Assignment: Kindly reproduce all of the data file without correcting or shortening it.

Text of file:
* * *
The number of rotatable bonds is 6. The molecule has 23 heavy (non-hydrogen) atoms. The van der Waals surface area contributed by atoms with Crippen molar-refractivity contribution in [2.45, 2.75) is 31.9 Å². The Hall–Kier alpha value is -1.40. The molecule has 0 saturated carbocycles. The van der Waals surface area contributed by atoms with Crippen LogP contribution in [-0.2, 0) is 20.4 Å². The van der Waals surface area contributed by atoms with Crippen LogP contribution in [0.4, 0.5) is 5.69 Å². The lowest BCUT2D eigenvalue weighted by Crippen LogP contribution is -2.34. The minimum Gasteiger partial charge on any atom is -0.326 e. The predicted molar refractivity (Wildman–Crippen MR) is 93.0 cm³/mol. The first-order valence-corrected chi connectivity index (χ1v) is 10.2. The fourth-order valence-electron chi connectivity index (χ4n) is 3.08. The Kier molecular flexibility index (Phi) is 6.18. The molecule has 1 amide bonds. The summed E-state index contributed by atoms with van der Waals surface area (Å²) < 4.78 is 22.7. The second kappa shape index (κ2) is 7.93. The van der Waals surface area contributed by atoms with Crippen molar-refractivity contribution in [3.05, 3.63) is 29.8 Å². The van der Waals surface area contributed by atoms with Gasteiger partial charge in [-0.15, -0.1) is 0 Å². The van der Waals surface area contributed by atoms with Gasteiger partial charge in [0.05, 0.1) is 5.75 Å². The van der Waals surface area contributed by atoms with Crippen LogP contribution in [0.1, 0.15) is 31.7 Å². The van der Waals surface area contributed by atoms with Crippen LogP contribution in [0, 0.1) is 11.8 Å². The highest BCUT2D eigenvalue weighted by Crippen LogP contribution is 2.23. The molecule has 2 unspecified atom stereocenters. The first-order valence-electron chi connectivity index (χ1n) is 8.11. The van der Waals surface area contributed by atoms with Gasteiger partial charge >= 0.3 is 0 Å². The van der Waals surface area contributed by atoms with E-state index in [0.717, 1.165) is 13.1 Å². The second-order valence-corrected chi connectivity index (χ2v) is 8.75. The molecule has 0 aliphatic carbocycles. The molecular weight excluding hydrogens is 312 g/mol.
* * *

The number of rotatable bonds is 6. The molecule has 23 heavy (non-hydrogen) atoms. The van der Waals surface area contributed by atoms with Crippen molar-refractivity contribution in [2.45, 2.75) is 31.9 Å². The Hall–Kier alpha value is -1.40. The molecule has 0 saturated carbocycles. The van der Waals surface area contributed by atoms with Crippen LogP contribution in [-0.2, 0) is 20.4 Å². The van der Waals surface area contributed by atoms with Crippen LogP contribution in [0.4, 0.5) is 5.69 Å². The lowest BCUT2D eigenvalue weighted by Crippen LogP contribution is -2.34. The minimum Gasteiger partial charge on any atom is -0.326 e. The predicted molar refractivity (Wildman–Crippen MR) is 93.0 cm³/mol. The first-order valence-corrected chi connectivity index (χ1v) is 10.2. The fourth-order valence-electron chi connectivity index (χ4n) is 3.08. The Kier molecular flexibility index (Phi) is 6.18. The molecule has 1 amide bonds. The summed E-state index contributed by atoms with van der Waals surface area (Å²) < 4.78 is 22.7. The second kappa shape index (κ2) is 7.93. The van der Waals surface area contributed by atoms with Crippen molar-refractivity contribution in [3.05, 3.63) is 29.8 Å². The van der Waals surface area contributed by atoms with Gasteiger partial charge in [-0.15, -0.1) is 0 Å². The van der Waals surface area contributed by atoms with Gasteiger partial charge in [0.05, 0.1) is 5.75 Å². The van der Waals surface area contributed by atoms with Crippen LogP contribution in [0.1, 0.15) is 31.7 Å². The van der Waals surface area contributed by atoms with Crippen LogP contribution in [0, 0.1) is 11.8 Å². The highest BCUT2D eigenvalue weighted by Crippen LogP contribution is 2.23. The molecule has 2 unspecified atom stereocenters. The first-order valence-electron chi connectivity index (χ1n) is 8.11. The van der Waals surface area contributed by atoms with Gasteiger partial charge >= 0.3 is 0 Å². The van der Waals surface area contributed by atoms with E-state index in [0.717, 1.165) is 13.1 Å². The second-order valence-corrected chi connectivity index (χ2v) is 8.75. The molecule has 0 aliphatic carbocycles. The molecular weight excluding hydrogens is 312 g/mol.